If you are unable to run and concerned about a drop in your running fitness levels, the elliptical trainer is a viable alternative.
What is an Elliptical Trainer?
An elliptical trainer (or Cross Trainer) is a stationary exercise machine that allows you to mimic running without causing excessive pressure to the joints, this in turn decreases the risk of impact injuries.
Can I Use When Injured?
The first step is to get the all-clear from your doctor/ sports injury specialist. They will know your injury the best. Your priority is achieving a complete recovery in the timeliest way.
Once you have the all-clear, the information below will guide you through how best to incorporate the elliptical trainer into your plan.
Will I Maintain Running Fitness?
A pool workout or bike session won't (usually) provide the same cardiovascular benefits as a run. But can the elliptical trainer help you maintain fitness if you have an injury that prevents you from running, or you cannot get to run due to another reason?
Yes, “running” on an elliptical trainer produces similar physiological and performance benefits to running, but without the excessive impact on the joints. The elliptical trainer provides a low impact, aerobic workout, with oxygen and energy expenditure like that of a treadmill run. Workouts can vary between light and high intensity, depending on your speed and resistance.
For rehabilitation, the elliptical will help maintain cardiovascular fitness while allowing for recovery from injury. However, you will not be training the muscle groups that help your body manage the impact forces experienced when running. You will need to build strength back gradually when returning to running.
Check with your sports injury specialist for low impact strength movements to help your return to running.
How Best to Replace your Run with an Elliptical Session?
- Ignore your pace, it is highly unlikely that you will achieve the same pace as when running.
- Train according to time and effort rather than distance and pace.
- Apply your running heart rate zones to the elliptical trainer, focus on heart rate and/ or RPE.
- The elliptical trainer mimics the running motion, however there are a few distinct differences:
- Less effort is required because you are not moving your own body weight forward or enduring repeated impact on the ground.
- The knees lift higher on the elliptical trainer than they normally would whilst running.
- There are also a few options for your hand position.
Hand Position Options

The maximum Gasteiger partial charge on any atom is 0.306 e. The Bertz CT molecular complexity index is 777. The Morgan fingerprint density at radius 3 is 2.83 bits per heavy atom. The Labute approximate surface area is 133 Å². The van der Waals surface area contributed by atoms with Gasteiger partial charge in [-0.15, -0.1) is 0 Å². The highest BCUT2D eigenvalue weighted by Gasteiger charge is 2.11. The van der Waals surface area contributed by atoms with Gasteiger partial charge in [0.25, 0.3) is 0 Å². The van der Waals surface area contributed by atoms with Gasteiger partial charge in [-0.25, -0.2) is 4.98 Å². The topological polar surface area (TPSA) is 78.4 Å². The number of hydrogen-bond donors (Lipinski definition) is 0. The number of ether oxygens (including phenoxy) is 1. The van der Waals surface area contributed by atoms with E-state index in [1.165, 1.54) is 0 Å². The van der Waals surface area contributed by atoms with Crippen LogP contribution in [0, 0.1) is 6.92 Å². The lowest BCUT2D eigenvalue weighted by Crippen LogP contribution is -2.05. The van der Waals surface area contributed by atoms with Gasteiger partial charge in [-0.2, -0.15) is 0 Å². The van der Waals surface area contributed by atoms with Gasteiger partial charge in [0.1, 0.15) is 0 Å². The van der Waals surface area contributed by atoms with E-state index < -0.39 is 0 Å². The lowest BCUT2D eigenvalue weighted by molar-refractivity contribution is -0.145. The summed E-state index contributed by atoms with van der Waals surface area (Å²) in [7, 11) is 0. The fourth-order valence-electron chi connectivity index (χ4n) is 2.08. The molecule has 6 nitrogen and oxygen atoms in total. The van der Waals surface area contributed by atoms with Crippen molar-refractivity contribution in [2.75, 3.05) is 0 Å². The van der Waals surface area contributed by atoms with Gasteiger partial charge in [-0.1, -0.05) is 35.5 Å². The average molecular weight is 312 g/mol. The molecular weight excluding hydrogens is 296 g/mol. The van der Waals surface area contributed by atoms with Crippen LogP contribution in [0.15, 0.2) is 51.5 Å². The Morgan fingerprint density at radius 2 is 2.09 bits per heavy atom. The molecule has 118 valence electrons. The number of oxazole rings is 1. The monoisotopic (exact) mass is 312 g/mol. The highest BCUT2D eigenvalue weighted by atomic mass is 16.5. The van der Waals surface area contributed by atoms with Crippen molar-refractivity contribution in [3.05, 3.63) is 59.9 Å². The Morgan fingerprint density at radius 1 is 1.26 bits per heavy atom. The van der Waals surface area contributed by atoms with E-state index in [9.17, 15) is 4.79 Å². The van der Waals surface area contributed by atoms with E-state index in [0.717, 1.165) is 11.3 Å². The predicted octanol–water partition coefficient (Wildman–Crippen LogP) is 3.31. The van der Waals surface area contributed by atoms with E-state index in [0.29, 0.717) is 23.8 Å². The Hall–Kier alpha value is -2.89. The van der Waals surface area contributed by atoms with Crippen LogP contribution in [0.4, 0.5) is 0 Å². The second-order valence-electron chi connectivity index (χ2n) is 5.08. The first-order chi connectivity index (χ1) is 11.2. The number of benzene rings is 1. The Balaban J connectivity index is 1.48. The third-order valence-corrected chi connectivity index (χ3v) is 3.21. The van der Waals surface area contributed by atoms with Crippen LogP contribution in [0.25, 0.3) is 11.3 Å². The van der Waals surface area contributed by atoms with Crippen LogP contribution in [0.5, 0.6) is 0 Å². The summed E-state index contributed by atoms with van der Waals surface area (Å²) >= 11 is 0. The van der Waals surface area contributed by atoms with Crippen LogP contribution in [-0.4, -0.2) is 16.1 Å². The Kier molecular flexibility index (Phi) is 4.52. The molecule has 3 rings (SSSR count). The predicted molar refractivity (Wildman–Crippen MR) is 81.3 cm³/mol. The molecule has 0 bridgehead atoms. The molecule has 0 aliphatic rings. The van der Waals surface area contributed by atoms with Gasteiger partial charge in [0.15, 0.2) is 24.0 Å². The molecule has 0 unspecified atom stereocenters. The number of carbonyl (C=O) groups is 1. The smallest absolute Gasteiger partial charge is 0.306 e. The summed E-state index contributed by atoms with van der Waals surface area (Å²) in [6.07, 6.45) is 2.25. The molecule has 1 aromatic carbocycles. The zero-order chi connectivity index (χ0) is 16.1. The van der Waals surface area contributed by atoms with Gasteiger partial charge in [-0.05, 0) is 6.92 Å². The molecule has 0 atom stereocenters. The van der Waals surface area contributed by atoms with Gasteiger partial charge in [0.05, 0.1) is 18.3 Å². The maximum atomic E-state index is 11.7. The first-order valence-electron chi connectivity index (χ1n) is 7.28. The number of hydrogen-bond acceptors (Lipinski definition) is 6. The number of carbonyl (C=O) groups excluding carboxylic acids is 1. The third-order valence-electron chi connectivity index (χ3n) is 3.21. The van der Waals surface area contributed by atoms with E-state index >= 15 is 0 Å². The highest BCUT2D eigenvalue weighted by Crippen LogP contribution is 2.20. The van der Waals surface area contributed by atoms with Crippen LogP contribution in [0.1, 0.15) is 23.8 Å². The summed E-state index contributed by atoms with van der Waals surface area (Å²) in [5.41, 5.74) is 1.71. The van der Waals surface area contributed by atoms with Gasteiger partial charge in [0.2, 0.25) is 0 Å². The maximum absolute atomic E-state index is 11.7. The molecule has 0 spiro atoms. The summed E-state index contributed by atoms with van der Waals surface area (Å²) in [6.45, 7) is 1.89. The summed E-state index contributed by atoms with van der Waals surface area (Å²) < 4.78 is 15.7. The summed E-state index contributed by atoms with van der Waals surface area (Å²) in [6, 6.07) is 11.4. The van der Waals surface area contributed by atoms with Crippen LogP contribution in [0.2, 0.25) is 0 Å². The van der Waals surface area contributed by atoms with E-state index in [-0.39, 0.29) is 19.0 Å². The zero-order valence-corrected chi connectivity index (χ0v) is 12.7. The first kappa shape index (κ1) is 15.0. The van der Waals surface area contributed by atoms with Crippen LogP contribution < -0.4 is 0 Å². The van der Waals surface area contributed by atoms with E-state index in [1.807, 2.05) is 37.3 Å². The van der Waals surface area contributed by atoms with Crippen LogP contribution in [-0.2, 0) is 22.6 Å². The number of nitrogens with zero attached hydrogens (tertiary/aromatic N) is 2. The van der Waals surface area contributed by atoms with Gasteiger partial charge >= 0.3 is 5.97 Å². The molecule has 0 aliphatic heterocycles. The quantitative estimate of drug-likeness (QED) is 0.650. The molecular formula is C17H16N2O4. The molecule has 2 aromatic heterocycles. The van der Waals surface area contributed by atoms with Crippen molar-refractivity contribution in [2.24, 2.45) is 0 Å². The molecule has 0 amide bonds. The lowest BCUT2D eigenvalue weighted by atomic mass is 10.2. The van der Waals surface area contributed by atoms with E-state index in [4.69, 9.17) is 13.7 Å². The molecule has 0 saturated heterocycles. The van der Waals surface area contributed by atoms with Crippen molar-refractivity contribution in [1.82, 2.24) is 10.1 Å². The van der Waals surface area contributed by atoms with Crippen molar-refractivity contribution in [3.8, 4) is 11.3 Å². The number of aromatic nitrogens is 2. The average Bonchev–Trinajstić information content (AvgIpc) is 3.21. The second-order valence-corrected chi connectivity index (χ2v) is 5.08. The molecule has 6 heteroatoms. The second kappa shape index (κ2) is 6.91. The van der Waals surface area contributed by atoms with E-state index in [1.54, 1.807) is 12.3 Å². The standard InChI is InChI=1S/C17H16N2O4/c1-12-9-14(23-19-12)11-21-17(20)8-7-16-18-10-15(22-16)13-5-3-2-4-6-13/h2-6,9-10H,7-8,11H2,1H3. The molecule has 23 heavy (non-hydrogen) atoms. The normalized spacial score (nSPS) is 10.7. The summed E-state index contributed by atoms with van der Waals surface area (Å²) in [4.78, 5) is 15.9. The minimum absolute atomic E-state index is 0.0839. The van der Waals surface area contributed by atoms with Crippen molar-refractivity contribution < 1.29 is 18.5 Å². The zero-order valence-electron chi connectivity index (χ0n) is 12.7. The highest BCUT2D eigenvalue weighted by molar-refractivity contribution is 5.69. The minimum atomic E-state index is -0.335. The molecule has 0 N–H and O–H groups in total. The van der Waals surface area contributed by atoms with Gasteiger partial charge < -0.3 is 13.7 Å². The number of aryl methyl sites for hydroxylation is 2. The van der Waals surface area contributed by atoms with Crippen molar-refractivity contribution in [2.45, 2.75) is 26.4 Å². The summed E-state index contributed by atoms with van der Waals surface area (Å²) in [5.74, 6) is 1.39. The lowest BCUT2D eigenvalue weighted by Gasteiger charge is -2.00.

- Mimic your running arms, ignoring the hand bars. Swing your arms freely as you do when running. Pay particular attention to your posture, run tall and from the core.
- Moving bars: these provide you with more of a full body workout, as you engage your upper body with the pushing and pulling of the handles. Your core will also work to balance the movements between the upper and lower body.
- Static hand bars: maintain your posture, avoid using these to stabilize yourself, or to rest any weight on them - this detracts from the effectiveness of the workout. They are an option, but not great if you are trying to mimic running.
Whichever option you choose, focus on posture, engaging your core and running tall. And avoid leaning forward or resting your weight on the bars.
Getting Started (rehabilitation)
- A low intensity session, around 50% of your planned run duration to allow your body to “test” out the new equipment. If you respond positively, with no pain during or following your session, you can progress. If not stop and revert to your doctor/ sports practitioner for further advice.
- As you recover from injury, remain easy in Zone 2, slowly increasing the duration of the sessions. Only incorporating higher intensities when your injury allows.
- Listen to your body, do not be tempted to push too hard or fast, this could cause more time on the sideline.
Getting Started (other)
If you are looking for an alternative because you cannot access the outdoors or a treadmill, follow the guidelines below:
- A low intensity session, preferably 50% of your planned run duration, this will allow your body to “test” out the new equipment, if you respond positively you can progress.
- Next include 60-80% of the prescribed intensities and up the volume to 90-100% for the rest of the week, then follow the sessions (using HR or RPE) as planned.
- Aim for a resistance that replicates what you would be doing outside, so for a recovery run, keep the resistance low. For an interval workout, raise the incline and pick up your pace for the intervals of effort. And for a hilly run, mix up the resistance.
Finally, remember, the elliptical trainer is a backup solution and will not give you the specific training that running will. As soon as you can get back on the road you should.
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